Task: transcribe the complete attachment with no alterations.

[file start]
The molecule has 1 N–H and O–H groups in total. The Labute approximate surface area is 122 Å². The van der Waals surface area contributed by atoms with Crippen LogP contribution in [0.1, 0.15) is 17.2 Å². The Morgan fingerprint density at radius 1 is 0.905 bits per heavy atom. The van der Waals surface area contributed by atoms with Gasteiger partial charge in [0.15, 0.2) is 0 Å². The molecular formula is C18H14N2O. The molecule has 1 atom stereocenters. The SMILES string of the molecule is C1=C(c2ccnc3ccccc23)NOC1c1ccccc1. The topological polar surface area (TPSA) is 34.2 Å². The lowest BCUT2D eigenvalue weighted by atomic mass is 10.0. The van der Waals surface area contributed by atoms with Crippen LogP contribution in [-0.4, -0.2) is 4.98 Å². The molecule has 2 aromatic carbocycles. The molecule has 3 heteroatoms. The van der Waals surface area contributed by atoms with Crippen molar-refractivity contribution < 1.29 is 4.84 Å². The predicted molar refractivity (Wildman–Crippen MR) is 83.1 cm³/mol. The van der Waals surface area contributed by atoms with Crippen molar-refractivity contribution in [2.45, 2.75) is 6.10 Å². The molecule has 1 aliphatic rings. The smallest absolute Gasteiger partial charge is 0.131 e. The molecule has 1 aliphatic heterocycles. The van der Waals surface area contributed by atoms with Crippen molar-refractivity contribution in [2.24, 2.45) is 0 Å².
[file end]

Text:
The molecule has 1 N–H and O–H groups in total. The Labute approximate surface area is 122 Å². The van der Waals surface area contributed by atoms with Crippen LogP contribution in [0.1, 0.15) is 17.2 Å². The Morgan fingerprint density at radius 1 is 0.905 bits per heavy atom. The van der Waals surface area contributed by atoms with Gasteiger partial charge in [0.15, 0.2) is 0 Å². The molecular formula is C18H14N2O. The molecule has 1 atom stereocenters. The SMILES string of the molecule is C1=C(c2ccnc3ccccc23)NOC1c1ccccc1. The topological polar surface area (TPSA) is 34.2 Å². The lowest BCUT2D eigenvalue weighted by atomic mass is 10.0. The van der Waals surface area contributed by atoms with Crippen LogP contribution in [-0.4, -0.2) is 4.98 Å². The molecule has 2 aromatic carbocycles. The molecule has 3 heteroatoms. The van der Waals surface area contributed by atoms with Crippen molar-refractivity contribution < 1.29 is 4.84 Å². The predicted molar refractivity (Wildman–Crippen MR) is 83.1 cm³/mol. The van der Waals surface area contributed by atoms with Crippen molar-refractivity contribution in [2.45, 2.75) is 6.10 Å². The molecule has 1 aliphatic rings. The smallest absolute Gasteiger partial charge is 0.131 e. The molecule has 1 aliphatic heterocycles. The van der Waals surface area contributed by atoms with Crippen molar-refractivity contribution in [2.24, 2.45) is 0 Å².